If you have ever experienced a feeling like you were rocking or spinning but you haven’t moved an inch? That’s vertigo. If you remember as children spinning in circles just for fun, you remember the movement creates a similar effect to vertigo. In fact, too much spinning can give you the temporary effects of a vertigo-like condition. The childhood induced vertigo goes away pretty quickly though. But, for some adults, vertigo symptoms can last hours or even days. To understand vertigo treatments, it helps to know more about the nature of this condition.
Vertigo and Your Ears
Sound waves have to travel through your ear. Inside, tiny bones and nerves act like electrical conduits which send those sounds to your brain. Because of the ear’s sensitivity, and what your eyes see, your brain understands exactly where you are in that moment. When something disrupts this, you may experience vertigo.
Why does this happen? Well, you might have an ear infection, which is actually one of the main culprits in temporary vertigo. A rarer cause of vertigo is something called Meniere’s Disease. This condition causes not only vertigo but may also include bouts of tinnitus, a stuffy ear, or some hearing loss.
The key difference with Meniere’s is that the symptoms tend to occur in concert – for instance, more than one of these problems happens at the same time as the vertigo. Only .2 percent of the population develop Meniere’s, so your doctor will be able to rule this out by taking a medical history before discussing vertigo treatment plans.
There are several words used interchangeably when examining vertigo as a symptom of various conditions. Such terms include:
Imbalance: Not being able to keep balanced when you’re standing up or walking.
Dizziness: A very generic term that describes stability or balance problems.
Lightheadedness: Feeling like you might pass out.
Just be aware of this when you read articles about vertigo or discuss your symptoms with a physician.
Signs of Vertigo
You are sitting perfectly still, and the room starts spinning. You may have moved your head suddenly, and the whirling begins. Or, you might feel dizzy if you stand up suddenly. These signs of vertigo may occur with nausea and vomiting. Of course, this is very disturbing and sometimes frightening to sufferers.
When this happens and reoccurs often, it’s time to go to the doctor. If you feel weak on one side, call emergency services as this may be indicative of a stroke or other serious medical problem. Other indicators of a potentially severe medical issue include:
- Balance problems that result in falls
- Difficulty communicating
- Double or blurry vision
- Hearing loss
- High fever
- Tingling in your arms or legs
- Unusual headaches
What Might Contribute to My Risk for Vertigo
There are a variety of factors that may increase your risk of experiencing vertigo. If you have had a head or neck injury that can certainly contribute to your problems. Certain medications like those for heart conditions can set off recurring bouts of dizziness.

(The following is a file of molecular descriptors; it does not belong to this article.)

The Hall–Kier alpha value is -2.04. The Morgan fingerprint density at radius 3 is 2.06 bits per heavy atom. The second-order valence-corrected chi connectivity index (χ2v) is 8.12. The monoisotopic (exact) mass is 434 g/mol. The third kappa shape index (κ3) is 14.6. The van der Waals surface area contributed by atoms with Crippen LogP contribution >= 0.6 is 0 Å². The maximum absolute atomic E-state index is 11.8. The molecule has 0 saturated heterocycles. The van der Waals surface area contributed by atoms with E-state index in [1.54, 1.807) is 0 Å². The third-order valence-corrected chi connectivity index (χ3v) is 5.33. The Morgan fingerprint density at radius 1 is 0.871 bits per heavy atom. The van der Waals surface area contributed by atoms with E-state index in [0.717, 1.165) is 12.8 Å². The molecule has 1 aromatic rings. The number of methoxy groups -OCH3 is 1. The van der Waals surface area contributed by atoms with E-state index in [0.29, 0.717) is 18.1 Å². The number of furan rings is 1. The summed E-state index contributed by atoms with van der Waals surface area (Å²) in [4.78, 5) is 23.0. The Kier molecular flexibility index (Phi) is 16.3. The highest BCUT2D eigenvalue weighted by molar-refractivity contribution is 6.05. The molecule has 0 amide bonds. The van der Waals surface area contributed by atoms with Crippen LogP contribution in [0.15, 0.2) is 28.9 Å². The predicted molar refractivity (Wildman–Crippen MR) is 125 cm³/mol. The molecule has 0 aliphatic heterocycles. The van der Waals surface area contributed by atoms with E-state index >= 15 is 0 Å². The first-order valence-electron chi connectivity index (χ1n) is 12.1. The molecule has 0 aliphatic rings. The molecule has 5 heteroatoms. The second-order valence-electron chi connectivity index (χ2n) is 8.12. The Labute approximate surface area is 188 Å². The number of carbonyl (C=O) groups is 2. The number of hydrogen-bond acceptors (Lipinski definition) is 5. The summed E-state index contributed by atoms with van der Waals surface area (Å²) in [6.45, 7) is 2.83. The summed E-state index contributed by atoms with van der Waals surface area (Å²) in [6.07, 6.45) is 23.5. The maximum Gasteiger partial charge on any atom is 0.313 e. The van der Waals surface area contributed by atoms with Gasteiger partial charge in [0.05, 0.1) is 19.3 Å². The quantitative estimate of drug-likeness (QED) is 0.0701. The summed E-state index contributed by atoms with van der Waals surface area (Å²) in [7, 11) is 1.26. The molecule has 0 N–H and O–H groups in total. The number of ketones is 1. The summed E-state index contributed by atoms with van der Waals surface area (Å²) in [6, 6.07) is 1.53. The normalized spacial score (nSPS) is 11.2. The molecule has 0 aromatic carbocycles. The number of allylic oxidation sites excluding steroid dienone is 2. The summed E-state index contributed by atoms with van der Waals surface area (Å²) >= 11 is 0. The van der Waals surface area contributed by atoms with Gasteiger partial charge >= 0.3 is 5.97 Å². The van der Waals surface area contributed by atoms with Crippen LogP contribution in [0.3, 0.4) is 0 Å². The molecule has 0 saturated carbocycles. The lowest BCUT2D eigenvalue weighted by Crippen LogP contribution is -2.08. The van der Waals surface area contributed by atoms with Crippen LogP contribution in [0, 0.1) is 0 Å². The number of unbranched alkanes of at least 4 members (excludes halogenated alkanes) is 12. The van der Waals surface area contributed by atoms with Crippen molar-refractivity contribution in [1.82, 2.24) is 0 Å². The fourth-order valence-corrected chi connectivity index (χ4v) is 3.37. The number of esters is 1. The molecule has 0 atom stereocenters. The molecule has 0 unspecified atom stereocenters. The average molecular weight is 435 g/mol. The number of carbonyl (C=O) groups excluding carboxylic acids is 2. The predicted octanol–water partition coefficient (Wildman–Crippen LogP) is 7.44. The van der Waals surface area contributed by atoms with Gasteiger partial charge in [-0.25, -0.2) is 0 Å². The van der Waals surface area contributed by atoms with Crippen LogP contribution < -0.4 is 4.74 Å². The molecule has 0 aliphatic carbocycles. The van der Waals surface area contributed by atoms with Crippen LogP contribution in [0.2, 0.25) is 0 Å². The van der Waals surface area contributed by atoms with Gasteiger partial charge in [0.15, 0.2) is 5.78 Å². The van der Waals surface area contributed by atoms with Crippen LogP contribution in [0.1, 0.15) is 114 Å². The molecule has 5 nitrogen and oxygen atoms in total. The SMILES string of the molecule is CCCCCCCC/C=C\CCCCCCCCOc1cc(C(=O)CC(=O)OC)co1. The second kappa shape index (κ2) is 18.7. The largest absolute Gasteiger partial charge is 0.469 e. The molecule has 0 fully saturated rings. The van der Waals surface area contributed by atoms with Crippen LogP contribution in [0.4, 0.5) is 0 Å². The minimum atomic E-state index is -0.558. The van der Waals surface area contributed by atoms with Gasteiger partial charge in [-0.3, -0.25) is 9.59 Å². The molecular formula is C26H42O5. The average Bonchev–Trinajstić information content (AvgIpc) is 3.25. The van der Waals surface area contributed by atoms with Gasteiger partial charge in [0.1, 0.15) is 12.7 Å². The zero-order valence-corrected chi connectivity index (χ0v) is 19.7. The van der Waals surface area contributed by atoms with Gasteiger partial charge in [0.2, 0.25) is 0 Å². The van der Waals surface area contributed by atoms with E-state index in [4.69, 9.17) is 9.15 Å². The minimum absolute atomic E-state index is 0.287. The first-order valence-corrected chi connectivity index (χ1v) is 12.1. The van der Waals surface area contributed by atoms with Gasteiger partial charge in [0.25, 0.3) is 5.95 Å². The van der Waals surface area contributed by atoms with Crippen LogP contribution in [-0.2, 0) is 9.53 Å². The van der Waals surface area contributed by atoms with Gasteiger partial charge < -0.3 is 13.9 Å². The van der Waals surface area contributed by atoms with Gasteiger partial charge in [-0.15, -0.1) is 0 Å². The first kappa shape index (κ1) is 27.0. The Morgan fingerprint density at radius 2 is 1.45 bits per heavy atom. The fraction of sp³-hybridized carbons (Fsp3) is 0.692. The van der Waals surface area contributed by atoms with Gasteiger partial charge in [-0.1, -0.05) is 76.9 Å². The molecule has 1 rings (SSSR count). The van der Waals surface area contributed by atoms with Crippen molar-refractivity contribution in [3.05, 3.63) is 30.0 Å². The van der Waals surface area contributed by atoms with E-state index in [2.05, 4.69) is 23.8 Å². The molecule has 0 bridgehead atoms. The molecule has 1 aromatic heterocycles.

People over the age of 40, particularly women, seem more prone to vertigo as a result of the natural aging process. Stress and depression are also sometimes contributors.
How Do I Know for Sure?
If you believe you have vertigo and hope to get vertigo treatment options, step one is seeing your primary physician. They know your medical history and can review it based on your current symptoms.
Now your physician may send you to an ear-nose-and-throat doctor for further examination. The Otolaryngologist may work in concert with a few other specialists like Neurologists, so they can rule out serious underlying conditions like a brain tumor or an eye doctor to see if eye irregularities are contributing to your imbalance.
Seeing the doctor about dizziness is one of the most common complaints at the doctor’s, but having symptoms checked can save lives. Vertigo is telling you something is amiss, so don’t shrug off tests just because they’re lengthy. These are really important to your diagnosis and vertigo treatment plan.
So, what can you do about vertigo? In some cases, you don’t have to do anything. Your body just adjusts to the underlying cause and it goes away. Also, if you have an ear infection, a round of antibiotics can treat it and vertigo accompanying it. Other medications available for vertigo control include:
In the cases where dizziness continues, you can talk to your doctor about a variety of medication that may ease your symptoms. Below is a list of some medications a doctor may recommend for the treatment of Meniere’s and vertigo:
- Allergy Relief Formulas: sometimes give sufferers relief from vertigo, relieving a bit of the dizziness.
- Anti-Anxiety Medication: Treatments including Xanax or Valium. You should use the latter medications with care and only if a physician prescribes them for you.
- Anti-Nausea Medication: Some of these you can get over the counter. This won’t alleviate vertigo, but it can ease the sense of sickness.